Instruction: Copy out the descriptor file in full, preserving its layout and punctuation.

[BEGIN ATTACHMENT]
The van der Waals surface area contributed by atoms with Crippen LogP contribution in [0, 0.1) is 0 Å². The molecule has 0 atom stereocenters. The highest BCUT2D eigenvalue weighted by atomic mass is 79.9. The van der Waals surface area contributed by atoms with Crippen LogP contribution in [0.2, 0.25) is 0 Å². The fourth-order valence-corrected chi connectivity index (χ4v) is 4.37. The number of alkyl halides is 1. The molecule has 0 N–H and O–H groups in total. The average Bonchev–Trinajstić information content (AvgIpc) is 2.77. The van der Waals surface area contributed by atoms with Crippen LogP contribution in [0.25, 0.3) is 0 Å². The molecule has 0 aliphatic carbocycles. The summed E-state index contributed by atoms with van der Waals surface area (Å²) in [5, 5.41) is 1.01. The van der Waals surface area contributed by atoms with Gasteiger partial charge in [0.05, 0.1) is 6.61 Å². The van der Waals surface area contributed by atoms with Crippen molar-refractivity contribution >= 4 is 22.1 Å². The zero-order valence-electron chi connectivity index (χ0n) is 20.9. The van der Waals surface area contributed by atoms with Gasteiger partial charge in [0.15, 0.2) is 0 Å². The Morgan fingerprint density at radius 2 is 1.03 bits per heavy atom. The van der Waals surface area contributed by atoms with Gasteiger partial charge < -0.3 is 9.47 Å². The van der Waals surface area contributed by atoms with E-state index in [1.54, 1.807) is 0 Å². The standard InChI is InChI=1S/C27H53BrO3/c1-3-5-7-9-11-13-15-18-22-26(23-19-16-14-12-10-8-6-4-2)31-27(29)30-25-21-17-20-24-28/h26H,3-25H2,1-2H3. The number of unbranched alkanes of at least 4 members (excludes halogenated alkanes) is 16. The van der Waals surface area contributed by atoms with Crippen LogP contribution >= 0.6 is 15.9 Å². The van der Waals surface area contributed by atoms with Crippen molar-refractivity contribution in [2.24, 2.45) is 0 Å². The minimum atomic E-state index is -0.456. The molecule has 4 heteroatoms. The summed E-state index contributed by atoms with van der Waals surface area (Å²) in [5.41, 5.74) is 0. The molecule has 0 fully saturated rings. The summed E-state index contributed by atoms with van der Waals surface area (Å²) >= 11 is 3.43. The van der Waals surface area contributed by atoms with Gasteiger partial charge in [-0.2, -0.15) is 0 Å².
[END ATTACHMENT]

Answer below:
The van der Waals surface area contributed by atoms with Crippen LogP contribution in [0, 0.1) is 0 Å². The molecule has 0 atom stereocenters. The highest BCUT2D eigenvalue weighted by atomic mass is 79.9. The van der Waals surface area contributed by atoms with Crippen LogP contribution in [0.2, 0.25) is 0 Å². The fourth-order valence-corrected chi connectivity index (χ4v) is 4.37. The number of alkyl halides is 1. The molecule has 0 N–H and O–H groups in total. The average Bonchev–Trinajstić information content (AvgIpc) is 2.77. The van der Waals surface area contributed by atoms with Crippen LogP contribution in [0.25, 0.3) is 0 Å². The molecule has 0 aliphatic carbocycles. The summed E-state index contributed by atoms with van der Waals surface area (Å²) in [5, 5.41) is 1.01. The van der Waals surface area contributed by atoms with Gasteiger partial charge in [0.05, 0.1) is 6.61 Å². The van der Waals surface area contributed by atoms with Crippen molar-refractivity contribution >= 4 is 22.1 Å². The zero-order valence-electron chi connectivity index (χ0n) is 20.9. The van der Waals surface area contributed by atoms with Gasteiger partial charge in [0.15, 0.2) is 0 Å². The Morgan fingerprint density at radius 2 is 1.03 bits per heavy atom. The van der Waals surface area contributed by atoms with Gasteiger partial charge < -0.3 is 9.47 Å². The van der Waals surface area contributed by atoms with E-state index in [1.54, 1.807) is 0 Å². The standard InChI is InChI=1S/C27H53BrO3/c1-3-5-7-9-11-13-15-18-22-26(23-19-16-14-12-10-8-6-4-2)31-27(29)30-25-21-17-20-24-28/h26H,3-25H2,1-2H3. The number of unbranched alkanes of at least 4 members (excludes halogenated alkanes) is 16. The van der Waals surface area contributed by atoms with Crippen LogP contribution >= 0.6 is 15.9 Å². The van der Waals surface area contributed by atoms with Crippen molar-refractivity contribution in [2.24, 2.45) is 0 Å². The minimum atomic E-state index is -0.456. The molecule has 4 heteroatoms. The summed E-state index contributed by atoms with van der Waals surface area (Å²) in [5.41, 5.74) is 0. The molecule has 0 fully saturated rings. The summed E-state index contributed by atoms with van der Waals surface area (Å²) >= 11 is 3.43. The van der Waals surface area contributed by atoms with Gasteiger partial charge in [-0.2, -0.15) is 0 Å².